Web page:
In a case that may change how drug companies deal with patent infringement cases, the U.S. Supreme Court agreed to consider the constitutionality of the PTO’s inter partes review process, which allows the validity of patents to be challenged based on whether their claims are considered obvious at the time they are awarded.
The high court agreed to hear arguments from Oil State Energy Services, which held a patent on fracking and mining equipment that was found to be invalid by a three-judge panel of the PTO’s Patent Trial and Appeal Board. The PTAB’s 2015 decision was subsequently upheld by the Federal Circuit Court of Appeals.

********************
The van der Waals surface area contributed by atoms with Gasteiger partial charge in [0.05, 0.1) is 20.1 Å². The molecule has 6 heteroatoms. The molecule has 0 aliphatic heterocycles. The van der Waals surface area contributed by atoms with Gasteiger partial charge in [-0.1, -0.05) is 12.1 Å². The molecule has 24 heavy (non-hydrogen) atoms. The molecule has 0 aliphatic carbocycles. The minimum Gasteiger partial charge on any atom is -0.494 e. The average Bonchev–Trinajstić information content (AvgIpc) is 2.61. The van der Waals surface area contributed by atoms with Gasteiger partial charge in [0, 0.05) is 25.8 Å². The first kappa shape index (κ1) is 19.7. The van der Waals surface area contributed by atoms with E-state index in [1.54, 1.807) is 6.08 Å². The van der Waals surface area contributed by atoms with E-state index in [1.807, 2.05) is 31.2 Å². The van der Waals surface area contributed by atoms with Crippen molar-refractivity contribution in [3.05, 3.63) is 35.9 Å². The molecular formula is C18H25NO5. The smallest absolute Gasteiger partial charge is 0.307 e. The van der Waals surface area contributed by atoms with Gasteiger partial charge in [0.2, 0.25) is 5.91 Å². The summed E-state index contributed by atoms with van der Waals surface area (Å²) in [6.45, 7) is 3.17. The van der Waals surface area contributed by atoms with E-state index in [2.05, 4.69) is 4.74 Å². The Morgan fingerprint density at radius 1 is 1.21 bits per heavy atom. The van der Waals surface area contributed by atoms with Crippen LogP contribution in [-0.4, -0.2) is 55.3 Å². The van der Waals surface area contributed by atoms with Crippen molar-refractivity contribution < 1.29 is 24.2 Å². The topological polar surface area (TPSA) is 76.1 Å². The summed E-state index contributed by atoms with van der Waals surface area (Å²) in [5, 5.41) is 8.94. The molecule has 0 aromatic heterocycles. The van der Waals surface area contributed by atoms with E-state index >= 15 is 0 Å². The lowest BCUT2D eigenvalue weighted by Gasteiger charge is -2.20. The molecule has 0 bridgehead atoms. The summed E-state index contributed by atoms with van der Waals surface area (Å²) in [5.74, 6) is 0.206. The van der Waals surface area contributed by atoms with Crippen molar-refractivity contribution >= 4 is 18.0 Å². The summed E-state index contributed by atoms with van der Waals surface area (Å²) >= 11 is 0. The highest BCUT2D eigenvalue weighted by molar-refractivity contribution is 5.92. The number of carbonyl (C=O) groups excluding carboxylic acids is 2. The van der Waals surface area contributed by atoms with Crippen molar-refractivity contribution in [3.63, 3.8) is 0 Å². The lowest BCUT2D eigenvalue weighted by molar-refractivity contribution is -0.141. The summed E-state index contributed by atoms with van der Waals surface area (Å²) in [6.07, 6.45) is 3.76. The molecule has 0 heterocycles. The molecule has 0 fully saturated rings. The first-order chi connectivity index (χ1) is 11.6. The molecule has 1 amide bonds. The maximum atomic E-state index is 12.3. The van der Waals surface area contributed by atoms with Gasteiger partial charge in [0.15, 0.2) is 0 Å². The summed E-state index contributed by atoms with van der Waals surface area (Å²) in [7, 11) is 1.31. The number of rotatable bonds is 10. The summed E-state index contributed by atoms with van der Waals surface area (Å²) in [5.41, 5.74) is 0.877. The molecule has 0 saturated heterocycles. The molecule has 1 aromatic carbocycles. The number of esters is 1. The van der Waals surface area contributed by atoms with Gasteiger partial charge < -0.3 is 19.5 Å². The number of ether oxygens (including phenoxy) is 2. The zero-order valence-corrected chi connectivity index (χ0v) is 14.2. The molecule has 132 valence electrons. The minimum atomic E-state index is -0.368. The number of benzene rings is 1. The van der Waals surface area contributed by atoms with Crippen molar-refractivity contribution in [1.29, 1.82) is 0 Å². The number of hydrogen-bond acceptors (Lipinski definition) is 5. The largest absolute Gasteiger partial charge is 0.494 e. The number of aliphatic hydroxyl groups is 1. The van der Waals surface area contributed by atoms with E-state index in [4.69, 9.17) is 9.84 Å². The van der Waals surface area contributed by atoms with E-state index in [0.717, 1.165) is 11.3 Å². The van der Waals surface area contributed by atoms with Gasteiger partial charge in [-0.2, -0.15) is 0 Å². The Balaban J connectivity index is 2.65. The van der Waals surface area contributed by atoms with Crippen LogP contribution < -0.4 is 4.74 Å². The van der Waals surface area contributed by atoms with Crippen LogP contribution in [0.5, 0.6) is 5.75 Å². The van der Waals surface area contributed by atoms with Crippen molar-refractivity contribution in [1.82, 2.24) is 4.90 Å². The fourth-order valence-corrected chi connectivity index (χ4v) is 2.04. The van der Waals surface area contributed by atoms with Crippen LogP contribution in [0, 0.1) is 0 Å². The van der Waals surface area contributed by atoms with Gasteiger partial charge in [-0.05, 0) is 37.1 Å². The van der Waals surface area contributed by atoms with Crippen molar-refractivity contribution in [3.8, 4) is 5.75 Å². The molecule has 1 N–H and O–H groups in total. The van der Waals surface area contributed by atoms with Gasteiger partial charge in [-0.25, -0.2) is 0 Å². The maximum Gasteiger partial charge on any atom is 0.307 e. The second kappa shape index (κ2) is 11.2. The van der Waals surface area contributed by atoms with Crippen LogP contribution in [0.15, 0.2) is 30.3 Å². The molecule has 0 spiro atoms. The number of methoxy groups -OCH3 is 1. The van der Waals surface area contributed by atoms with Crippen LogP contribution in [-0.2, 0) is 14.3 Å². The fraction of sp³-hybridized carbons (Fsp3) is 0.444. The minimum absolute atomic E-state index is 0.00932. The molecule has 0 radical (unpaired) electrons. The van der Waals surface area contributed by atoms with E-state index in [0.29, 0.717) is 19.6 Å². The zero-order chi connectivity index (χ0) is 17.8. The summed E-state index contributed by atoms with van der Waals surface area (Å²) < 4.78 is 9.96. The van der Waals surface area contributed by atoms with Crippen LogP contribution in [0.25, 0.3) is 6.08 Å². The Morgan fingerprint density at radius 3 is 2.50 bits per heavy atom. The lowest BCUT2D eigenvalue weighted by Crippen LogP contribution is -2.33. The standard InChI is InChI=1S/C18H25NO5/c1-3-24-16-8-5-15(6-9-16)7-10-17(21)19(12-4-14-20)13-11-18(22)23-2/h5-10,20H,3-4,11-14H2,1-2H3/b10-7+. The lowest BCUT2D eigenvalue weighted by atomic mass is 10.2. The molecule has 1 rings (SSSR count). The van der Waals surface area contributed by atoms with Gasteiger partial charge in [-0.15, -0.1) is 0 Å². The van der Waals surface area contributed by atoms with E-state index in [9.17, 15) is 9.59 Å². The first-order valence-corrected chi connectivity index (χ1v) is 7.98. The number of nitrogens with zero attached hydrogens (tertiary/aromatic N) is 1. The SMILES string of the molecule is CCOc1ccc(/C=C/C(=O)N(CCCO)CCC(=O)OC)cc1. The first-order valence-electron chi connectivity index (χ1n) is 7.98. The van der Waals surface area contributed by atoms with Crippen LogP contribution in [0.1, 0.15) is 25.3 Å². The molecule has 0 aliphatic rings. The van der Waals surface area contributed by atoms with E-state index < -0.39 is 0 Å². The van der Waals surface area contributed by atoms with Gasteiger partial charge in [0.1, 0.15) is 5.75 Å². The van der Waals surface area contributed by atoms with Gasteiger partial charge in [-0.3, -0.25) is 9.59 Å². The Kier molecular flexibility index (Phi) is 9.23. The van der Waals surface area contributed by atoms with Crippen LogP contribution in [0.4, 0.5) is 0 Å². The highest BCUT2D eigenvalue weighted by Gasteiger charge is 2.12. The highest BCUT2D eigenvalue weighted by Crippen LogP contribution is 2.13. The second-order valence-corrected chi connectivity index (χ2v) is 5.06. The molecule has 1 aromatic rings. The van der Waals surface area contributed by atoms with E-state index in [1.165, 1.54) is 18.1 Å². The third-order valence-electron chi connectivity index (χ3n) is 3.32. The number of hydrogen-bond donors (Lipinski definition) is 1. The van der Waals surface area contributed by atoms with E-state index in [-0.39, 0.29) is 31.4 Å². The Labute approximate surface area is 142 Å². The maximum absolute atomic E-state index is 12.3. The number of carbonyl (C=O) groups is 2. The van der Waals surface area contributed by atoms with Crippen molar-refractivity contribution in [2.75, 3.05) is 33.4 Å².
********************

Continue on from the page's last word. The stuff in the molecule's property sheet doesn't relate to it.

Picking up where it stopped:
The Justice Department, filing a brief in opposition, said that patents are quintessential public rights, and the basic purpose of the PTAB’s inter partes review, as tasked by Congress, is to re-examine the agency’s previous decisions. Oil State argued that patents are considered property rights, and cannot be taken away without a jury trial, as guaranteed by the Seventh Amendment of the Constitution.